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MY case for music education
#3027204 02/02/20 03:35 AM
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J. Dan Offline OP
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Somebody online was complaining how people tell professional musicians who complain about their income that they should have picked a career that was more lucrative, mainly STEM based. The counter case suggested depriving all society of any art including music for a month and see how they feel. Add in all the stories of AI generated music and all the conversations we have here on new vs old music and everything else.

People either don't appreciate music or prefer bad music because they don't know any bette. For me, the reason for music education isn't to have more good musicians, but to have a population that understands and appreciates music. It's not just to grow our community, but to grow our market.


Dan

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Re: MY case for music education
J. Dan #3027206 02/02/20 03:44 AM
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Yes, of course. Music is for everyone - and children most of all because they grow up to be adults with discerning ears for the music they enjoy - to listen to and to make.


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Re: MY case for music education
J. Dan #3027228 02/02/20 02:08 PM
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Everyone who is good at and cares about their profession, whatever the profession (including STEM based), grows frustrated by the lack of understanding by the general public. Some people who don't care see an opportunity in an undiscerning public, and can even get rich. Of course, they want those who are good at their profession to follow them on this path, usually resulting in a conflict. The people who care (again, in any profession) hope that more education will help the situation, but it doesn't often play out like we want. It's pretty difficult for the population to become discerning at everything. Fortunately there are folks out there who share the passion, but the marketplace for it, it seems, will always be limited.


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Re: MY case for music education
J. Dan #3027230 02/02/20 03:06 PM
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Agree. Music education (certainly at "high school" level) is important for exactly the reasons Dan mentions - not because our economy "needs" more professional musicians.

Regards, Mike.


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Re: MY case for music education
J. Dan #3027259 02/02/20 09:15 PM
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I've been really, and pleasantly, surprised at how many kids are taking band in middle school where I live. My kids have been to two different middle schools and the bands have been huge...and I'm very impressed with the teachers. They got those kids playing some tough music VERY quickly. My oldest is now finishing high school and he's a "band kid"--as a parent, a great thing smile Those kids are simply amazing and it helps offset how much I hate going to a club and seeing a band running a bunch of tracks...perhaps music isn't quite dead.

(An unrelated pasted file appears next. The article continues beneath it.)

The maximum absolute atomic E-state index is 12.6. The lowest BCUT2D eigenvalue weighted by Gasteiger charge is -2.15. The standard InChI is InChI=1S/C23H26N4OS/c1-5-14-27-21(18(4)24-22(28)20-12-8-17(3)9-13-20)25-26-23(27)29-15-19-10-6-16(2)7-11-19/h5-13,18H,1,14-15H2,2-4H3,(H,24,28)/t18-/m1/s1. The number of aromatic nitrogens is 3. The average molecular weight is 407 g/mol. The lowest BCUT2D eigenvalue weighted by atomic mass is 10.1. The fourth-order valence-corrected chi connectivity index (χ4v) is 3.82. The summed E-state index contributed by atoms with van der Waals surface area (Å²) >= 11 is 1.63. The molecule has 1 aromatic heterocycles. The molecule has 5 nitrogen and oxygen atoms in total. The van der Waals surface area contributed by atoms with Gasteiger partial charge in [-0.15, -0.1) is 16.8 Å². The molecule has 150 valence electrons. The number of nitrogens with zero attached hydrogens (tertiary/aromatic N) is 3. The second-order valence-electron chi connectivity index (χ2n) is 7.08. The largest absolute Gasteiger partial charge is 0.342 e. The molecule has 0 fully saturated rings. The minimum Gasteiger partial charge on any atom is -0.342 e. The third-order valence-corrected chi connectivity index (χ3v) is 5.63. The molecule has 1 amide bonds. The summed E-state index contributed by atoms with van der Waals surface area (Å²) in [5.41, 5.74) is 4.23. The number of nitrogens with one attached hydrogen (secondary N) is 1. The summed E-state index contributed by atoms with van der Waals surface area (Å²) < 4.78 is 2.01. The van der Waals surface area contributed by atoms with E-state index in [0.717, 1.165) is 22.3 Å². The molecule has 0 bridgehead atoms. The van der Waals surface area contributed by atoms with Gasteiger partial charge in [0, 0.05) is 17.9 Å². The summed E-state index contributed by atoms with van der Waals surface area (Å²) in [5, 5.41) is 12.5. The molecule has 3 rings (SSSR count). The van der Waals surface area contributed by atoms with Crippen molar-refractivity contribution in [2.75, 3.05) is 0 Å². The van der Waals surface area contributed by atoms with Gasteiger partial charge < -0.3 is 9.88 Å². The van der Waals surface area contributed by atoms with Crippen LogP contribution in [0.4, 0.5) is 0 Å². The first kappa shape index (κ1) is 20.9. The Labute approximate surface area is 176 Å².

Re: MY case for music education
J. Dan #3027262 02/02/20 10:14 PM
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Have to agree. When I was in college I needed a humanities course so I signed up for Music Appreciation class. It exposed me to classical music I had not heard, and set me on a course to seek out music that doesn't get mass exposure. If you don't live near a large metropolitan area, you're missing out on a LOT of good music.

I think EVERY grade school in the US should have a music appreciation class.

Re: MY case for music education
The Real MC #3027288 02/03/20 01:38 AM
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Originally Posted by The Real MC
Have to agree. When I was in college I needed a humanities course so I signed up for Music Appreciation class. It exposed me to classical music I had not heard, and set me on a course to seek out music that doesn't get mass exposure. If you don't live near a large metropolitan area, you're missing out on a LOT of good music.

I think EVERY grade school in the US should have a music appreciation class.


Hear hear. There are two kinds of problem solving: mechanical and abstract. The mechanical is ongoing and directly addressable by RTFM, linear progression and practice. Abstraction teaches you fluidity and the ability to view things from several angles. I've had the abstract feed the mechanical to a surprising degree. Therefore, its doing kids a real disservice to set aside that aspect of school. Once you've been guided through some classical, jazz styles and tight bands such as Zappa's or U.K., it can't help but add a vital dimension to your problem-solving capacity. He claimed. puff


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Re: MY case for music education
J. Dan #3027418 02/03/20 08:24 PM
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My girlfriend (who I love dearly) is a typical uneducated music fan...she liked what she liked and never thought much about it beyond if she could dance to it. Then she moved in with me and heard me practice bass along to the recording and said "Oh, so that's what the bass sounds like." laugh